Yesterday's revelation of a MacBook Pro boasting a Retina display and 0.7-inch thin design left many of us drooling. It's the MacBook Pro I wanted a year ago when the MacBook Air hit its stride but didn't have enough storage capacity to be my prime Mac.
In announcing the new-gen MacBook Pro, Apple, of course, couldn't help but make a dig at the Ultrabook PC designs based on specifications that Intel created and that pretty much every PC vendor now offers in an attempt to steal some of the MacBook Air's cool factor. CEO Tim Cook dismissed them all as pretenders. So far, they haven't been huge sales successes, though there are now many nice-looking Windows laptops on the market.
The new MacBook Pro is supposed to change the conversation, making Ultrabooks look like yesteryear's wannabe designs. The Retina display's double pixel density promises hyperrealistic gaming, photo editing, and video production. The innovative dual 3.0/2.0-standard USB port shows Apple's knack for taking a standard PC technology and making it obviously better in retrospect -- why have two different ports if you can combine them?
And its physical design's ability to flex with stress promises that a new-gen MacBook Pro could take what a road warrior dishes out for years. At Apple's prices, it'll have to. A moderate power user's system -- with 512GB of storage, a 15-inch body, a Core i7 processor, and 8GB of RAM, plus the required dongles and adapters -- costs nearly $3,000 before sales tax. That's more than $500 more than the 17-inch MacBook Pro that had been the top of the line for Apple's laptops but disappeared from the Apple Store when the new Retina MacBook Pro was announced. The $3,000 model of the Retina MacBook Pro isn't even the top of the new line; you'll spend $3,800 to get that.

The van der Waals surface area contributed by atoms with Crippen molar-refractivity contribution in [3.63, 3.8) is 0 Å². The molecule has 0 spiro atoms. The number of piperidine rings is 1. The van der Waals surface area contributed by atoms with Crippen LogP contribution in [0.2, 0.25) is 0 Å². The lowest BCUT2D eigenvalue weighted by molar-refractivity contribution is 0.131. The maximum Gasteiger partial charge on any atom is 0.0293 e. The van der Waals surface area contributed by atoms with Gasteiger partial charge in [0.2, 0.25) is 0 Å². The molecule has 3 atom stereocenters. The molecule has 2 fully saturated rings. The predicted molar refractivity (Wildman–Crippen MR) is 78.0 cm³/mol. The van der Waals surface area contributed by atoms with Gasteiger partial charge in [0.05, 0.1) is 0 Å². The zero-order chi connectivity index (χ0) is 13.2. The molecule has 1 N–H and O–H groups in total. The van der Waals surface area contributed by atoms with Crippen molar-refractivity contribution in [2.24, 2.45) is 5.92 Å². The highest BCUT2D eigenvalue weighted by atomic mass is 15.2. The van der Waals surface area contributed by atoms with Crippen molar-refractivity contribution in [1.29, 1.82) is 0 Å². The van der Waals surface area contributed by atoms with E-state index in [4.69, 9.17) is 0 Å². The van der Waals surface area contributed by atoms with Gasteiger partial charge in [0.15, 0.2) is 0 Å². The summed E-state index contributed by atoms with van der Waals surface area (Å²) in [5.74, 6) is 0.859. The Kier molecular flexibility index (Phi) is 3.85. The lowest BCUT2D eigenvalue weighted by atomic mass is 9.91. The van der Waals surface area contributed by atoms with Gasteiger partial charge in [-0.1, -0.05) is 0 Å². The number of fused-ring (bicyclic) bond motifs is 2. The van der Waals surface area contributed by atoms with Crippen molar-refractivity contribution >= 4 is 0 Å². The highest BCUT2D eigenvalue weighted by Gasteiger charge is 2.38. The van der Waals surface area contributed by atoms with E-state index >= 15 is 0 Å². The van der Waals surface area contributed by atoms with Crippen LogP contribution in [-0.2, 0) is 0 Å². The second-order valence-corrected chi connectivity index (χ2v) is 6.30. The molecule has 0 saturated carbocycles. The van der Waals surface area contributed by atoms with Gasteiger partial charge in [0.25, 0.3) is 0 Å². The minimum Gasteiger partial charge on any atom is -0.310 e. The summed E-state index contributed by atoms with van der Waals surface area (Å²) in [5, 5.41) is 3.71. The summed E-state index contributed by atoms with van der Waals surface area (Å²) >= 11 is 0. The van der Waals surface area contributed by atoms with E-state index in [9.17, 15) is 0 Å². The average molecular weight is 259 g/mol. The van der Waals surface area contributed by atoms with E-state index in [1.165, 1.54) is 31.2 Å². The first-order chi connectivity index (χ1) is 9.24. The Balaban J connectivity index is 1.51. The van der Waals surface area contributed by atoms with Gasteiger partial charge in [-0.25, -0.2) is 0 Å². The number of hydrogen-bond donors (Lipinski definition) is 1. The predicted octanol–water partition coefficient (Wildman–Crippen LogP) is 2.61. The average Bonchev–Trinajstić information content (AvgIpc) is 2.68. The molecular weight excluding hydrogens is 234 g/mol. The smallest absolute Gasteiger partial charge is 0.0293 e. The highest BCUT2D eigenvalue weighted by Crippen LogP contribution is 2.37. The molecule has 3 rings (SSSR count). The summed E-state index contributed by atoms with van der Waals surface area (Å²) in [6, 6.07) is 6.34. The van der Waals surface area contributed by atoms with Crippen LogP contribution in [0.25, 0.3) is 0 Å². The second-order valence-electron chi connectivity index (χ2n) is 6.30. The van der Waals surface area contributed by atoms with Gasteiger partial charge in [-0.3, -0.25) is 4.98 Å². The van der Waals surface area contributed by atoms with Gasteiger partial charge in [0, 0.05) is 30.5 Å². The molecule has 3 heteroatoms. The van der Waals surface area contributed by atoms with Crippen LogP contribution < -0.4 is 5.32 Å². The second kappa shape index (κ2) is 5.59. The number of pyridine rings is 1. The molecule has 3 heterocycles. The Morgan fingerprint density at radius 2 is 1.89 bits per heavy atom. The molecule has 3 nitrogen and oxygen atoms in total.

It's clear that the Retina MacBook Pro's design will be Apple's new laptop platform for the coming years, supplanting the current MacBook Pro design that has been around in various forms for more than half a decade. No doubt those "old" MacBook Pros will become regular MacBooks next year, then disappear a year or two after that, leaving the Air as the "lite" model.
But this year, the Retina MacBook Pro really is a stake in the ground for the future. Its high price -- occasioned by both the Retina display and, to an even greater extent, its all-SSD design -- is simply too high to become a widely adopted Mac. It'll be a good year before that new design's component prices come down to permit the $1,800-$2,300 cost of a well-equipped current MacBook Air or MacBook Pro.
We've been here before: The original MacBook Air was underpowered for its price. It too was a year ahead of its time, released mostly to keep Apple well staked to the future compared to the then-unimaginative PC market. The big difference was that the Air wasn't so expensive; it reduced its functionality to be relatively affordable. The Retina MacBook Pro today takes the opposite tack, delivering the whole future package with the price you pay for pushing the envelope.
The future is here. We just can't afford it yet.
This story, "Retina MacBook Pro: The future comes a year too early," was originally published at InfoWorld.com. Get the first word on what the important tech news really means with the InfoWorld Tech Watch blog. For the latest developments in business technology news, follow InfoWorld.com on Twitter.